New Life-Saving Device, the AutoPulse, Helps Blue Ridge Battle The Major Health Crisis of Sudden Cardiac Arrest
Fannin Regional Hospital Treating Sudden Cardiac Arrest in a Way Never Seen Before
Blue Ridge, GA (December 15, 2011) – Fannin Regional Hospital announced today that it is equipped with a new tool to help Emergency Staff treat sudden cardiac arrest (SCA). The ZOLL AutoPulse® Non-invasive Cardiac Support Pump can improve blood flow to the heart and brain during SCA. The AutoPulse can achieve these never-before-seen levels of circulation because of the unique, consistent chest compressions it generates. It can move more blood more effectively than any other method used today.
“Once a person is in cardiac arrest, every minute counts to get the heart beating normally again,” said Dr. Eric Simrod, Fannin Regional’s Emergency Department Medical Director. “For every minute that passes the chance of survival decreases by 10 percent. After 10 minutes, survival is unlikely. Our goal is to protect the lives of our citizens, and this purchase is an important step in helping to achieve that goal. I have been an Emergency Department Physician for more than 25 years, and I have never seen a device that does what the AutoPulse does. With it, we are better prepared to deal with SCA.”
Dr. Simrod also noted that another benefit of the AutoPulse is its ability to perform these consistent chest compressions as clinicians transport a patient. Whether in the back of an ambulance or on a hospital gurney, the AutoPulse also helps to ensure clinician safety during a rescue.
SCA is an abrupt disruption of the heart’s function, which causes a lack of blood flow to vital organs. This lack of blood flow can result in the loss of blood pressure, pulse, and consciousness. In nearly half of all victims, SCA is caused by an abnormal heart rhythm called ventricular fibrillation (VF). VF occurs when the nerves in the heart malfunction, causing the left ventricle (the heart’s main pumping chamber) to quiver or “fibrillate.” Stricken with this chaotic rhythm, the heart cannot effectively pump oxygenated blood to the brain and other vital organs throughout the body. About half of all victims who suddenly collapse outside of a hospital initially require defibrillation. For other victims, however, who have heart arrhythmias that will not respond to defibrillation, the critical action for survival is achieving effective blood flow that feeds oxygen to the body.
The human toll from SCA is alarming. It is the leading cause of unexpected death in the world and strikes without warning. In the U.S. alone, there are more than 325,000 deaths each year from out-of-hospital cardiac arrest. Currently, only about 5 percent of victims survive; 95 percent will die from SCA. The American Heart Association estimates that focusing on a strong Chain of Survival (early access to care, early CPR, early defibrillation, and early advanced medical care) can increase survival rates to 20 percent or more, and could save at least 40,000 lives each year.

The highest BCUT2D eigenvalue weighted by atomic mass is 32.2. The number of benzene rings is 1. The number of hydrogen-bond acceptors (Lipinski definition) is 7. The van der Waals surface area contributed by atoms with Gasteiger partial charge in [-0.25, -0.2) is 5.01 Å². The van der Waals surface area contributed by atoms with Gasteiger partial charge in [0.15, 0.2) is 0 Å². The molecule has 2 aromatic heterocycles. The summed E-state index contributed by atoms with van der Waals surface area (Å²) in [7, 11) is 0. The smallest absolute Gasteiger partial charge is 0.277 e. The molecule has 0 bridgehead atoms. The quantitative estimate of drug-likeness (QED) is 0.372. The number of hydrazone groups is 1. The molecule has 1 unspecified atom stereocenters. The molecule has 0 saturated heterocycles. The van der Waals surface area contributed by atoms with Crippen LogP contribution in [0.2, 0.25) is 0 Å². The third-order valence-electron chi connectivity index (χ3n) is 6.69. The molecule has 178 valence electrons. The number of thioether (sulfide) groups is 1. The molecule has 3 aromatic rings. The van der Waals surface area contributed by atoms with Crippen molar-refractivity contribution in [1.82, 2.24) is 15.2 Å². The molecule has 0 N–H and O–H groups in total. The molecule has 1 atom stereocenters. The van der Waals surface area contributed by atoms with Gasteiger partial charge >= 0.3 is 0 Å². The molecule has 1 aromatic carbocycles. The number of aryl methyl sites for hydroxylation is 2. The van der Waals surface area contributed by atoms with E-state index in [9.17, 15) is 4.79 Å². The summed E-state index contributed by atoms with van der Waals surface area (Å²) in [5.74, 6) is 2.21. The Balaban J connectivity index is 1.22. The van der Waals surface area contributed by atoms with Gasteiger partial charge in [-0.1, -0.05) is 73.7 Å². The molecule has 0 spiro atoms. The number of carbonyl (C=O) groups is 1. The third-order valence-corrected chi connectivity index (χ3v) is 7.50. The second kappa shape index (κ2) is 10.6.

About the ZOLL AutoPulse
The major emphasis of 2010 American Heart Association Guidelines is on performing effective, high-quality CPR. The 2010 Guidelines recommend that when attempting defibrillation, rescuers should deliver 1 shock followed by immediate CPR, beginning with chest compressions for 2 minutes. Furthermore, the Guidelines note that the better the chest compressions performed (i.e., with adequate rate and depth and allowing complete chest recoil), the more blood flow they produce. The more interruptions in chest compressions, the worse the victim’s chance of survival from cardiac arrest.* According to the 2010 Guidelines, load-distributing band CPR (LDB-CPR), which the AutoPulse utilizes, “may be considered for use by properly trained personnel as an adjunct to CPR for patients with cardiac arrest in the out-of-hospital or in-hospital setting (Class IIb).”
The AutoPulse—the only device of its kind—delivers the consistent, uninterrupted chest compressions that the new AHA Guidelines are calling for. It is an automated, portable device with an easy-to-use, load-distributing LifeBand® that squeezes the entire chest in a consistent, uninterrupted “hands-free” manner, improving blood flow to the heart and brain during cardiac arrest.*
Research studies on the effectiveness of the AutoPulse have been published in the following medical journals:
- In Prehospital Emergency Care, a retrospective case-controlled human study completed by Casner et al. found that the AutoPulse improved delivery of patients with beating hearts to the emergency department by 35%.
- University demonstrated that the AutoPulse generated pre-arrest levels of blood flow to the heart and brain.
- In Resuscitation, a human study completed by Timerman et al. showed that the AutoPulse generated 33% greater coronary perfusion pressure (CPP) than manual CPR conducted by medical residents. The American Heart Association has called CPP an important measurement of blood flow to the heart.
- In Circulation, an animal survival study conducted at Stanford University by Ikeno et al. resulted in 73% of subjects supported with the AutoPulse returning to normal blood flow and surviving, with 88% of the survivors determined to be neurologically normal. None of the subjects supported with conventional CPR survived.
For more information about ZOLL and its products, visit www.zoll.com. For more information on SCA, visit www.americanheart.org or www.early-defib.org.
About Fannin Regional Hospital
Fannin Regional Hospital is a general acute care, Joint Commission accredited, facility with 24 hour emergency room that has served the Tri-State area since 1977. For more information on Fannin Regional Hospital visit www.fanninregionalhospital.com.